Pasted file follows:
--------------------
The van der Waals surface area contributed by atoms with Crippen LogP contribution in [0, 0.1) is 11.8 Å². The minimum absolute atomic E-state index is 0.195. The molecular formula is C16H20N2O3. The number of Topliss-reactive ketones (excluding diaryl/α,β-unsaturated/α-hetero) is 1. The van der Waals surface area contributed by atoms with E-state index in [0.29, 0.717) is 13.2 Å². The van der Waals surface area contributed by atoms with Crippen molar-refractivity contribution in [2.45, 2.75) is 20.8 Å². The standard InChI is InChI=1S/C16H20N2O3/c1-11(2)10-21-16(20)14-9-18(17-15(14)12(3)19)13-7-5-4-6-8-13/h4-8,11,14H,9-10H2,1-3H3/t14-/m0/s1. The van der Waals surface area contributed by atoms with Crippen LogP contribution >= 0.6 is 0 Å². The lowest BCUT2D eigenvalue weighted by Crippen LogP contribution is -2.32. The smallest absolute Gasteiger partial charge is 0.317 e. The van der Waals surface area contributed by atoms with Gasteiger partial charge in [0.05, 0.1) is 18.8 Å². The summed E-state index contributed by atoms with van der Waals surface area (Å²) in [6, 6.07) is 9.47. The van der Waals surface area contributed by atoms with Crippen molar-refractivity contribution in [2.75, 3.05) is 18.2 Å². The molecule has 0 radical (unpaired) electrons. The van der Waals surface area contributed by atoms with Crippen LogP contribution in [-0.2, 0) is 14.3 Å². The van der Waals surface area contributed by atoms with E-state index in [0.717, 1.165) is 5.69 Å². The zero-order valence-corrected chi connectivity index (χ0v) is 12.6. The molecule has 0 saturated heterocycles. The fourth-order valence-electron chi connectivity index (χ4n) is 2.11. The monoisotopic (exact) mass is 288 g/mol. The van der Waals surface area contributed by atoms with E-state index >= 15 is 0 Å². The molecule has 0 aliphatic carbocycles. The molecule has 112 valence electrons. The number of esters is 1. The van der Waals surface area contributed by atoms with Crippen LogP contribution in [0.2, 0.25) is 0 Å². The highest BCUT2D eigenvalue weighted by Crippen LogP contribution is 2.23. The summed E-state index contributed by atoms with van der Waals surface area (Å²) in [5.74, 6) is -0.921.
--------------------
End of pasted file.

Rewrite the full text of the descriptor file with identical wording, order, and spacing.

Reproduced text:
The van der Waals surface area contributed by atoms with Crippen LogP contribution in [0, 0.1) is 11.8 Å². The minimum absolute atomic E-state index is 0.195. The molecular formula is C16H20N2O3. The number of Topliss-reactive ketones (excluding diaryl/α,β-unsaturated/α-hetero) is 1. The van der Waals surface area contributed by atoms with E-state index in [0.29, 0.717) is 13.2 Å². The van der Waals surface area contributed by atoms with Crippen molar-refractivity contribution in [2.45, 2.75) is 20.8 Å². The standard InChI is InChI=1S/C16H20N2O3/c1-11(2)10-21-16(20)14-9-18(17-15(14)12(3)19)13-7-5-4-6-8-13/h4-8,11,14H,9-10H2,1-3H3/t14-/m0/s1. The van der Waals surface area contributed by atoms with Crippen LogP contribution >= 0.6 is 0 Å². The lowest BCUT2D eigenvalue weighted by Crippen LogP contribution is -2.32. The smallest absolute Gasteiger partial charge is 0.317 e. The van der Waals surface area contributed by atoms with Gasteiger partial charge in [0.05, 0.1) is 18.8 Å². The summed E-state index contributed by atoms with van der Waals surface area (Å²) in [6, 6.07) is 9.47. The van der Waals surface area contributed by atoms with Crippen molar-refractivity contribution in [2.75, 3.05) is 18.2 Å². The molecule has 0 radical (unpaired) electrons. The van der Waals surface area contributed by atoms with Crippen LogP contribution in [-0.2, 0) is 14.3 Å². The van der Waals surface area contributed by atoms with E-state index in [0.717, 1.165) is 5.69 Å². The zero-order valence-corrected chi connectivity index (χ0v) is 12.6. The molecule has 0 saturated heterocycles. The fourth-order valence-electron chi connectivity index (χ4n) is 2.11. The monoisotopic (exact) mass is 288 g/mol. The van der Waals surface area contributed by atoms with E-state index >= 15 is 0 Å². The molecule has 0 aliphatic carbocycles. The molecule has 112 valence electrons. The number of esters is 1. The van der Waals surface area contributed by atoms with Crippen LogP contribution in [0.2, 0.25) is 0 Å². The highest BCUT2D eigenvalue weighted by Crippen LogP contribution is 2.23. The summed E-state index contributed by atoms with van der Waals surface area (Å²) in [5.74, 6) is -0.921.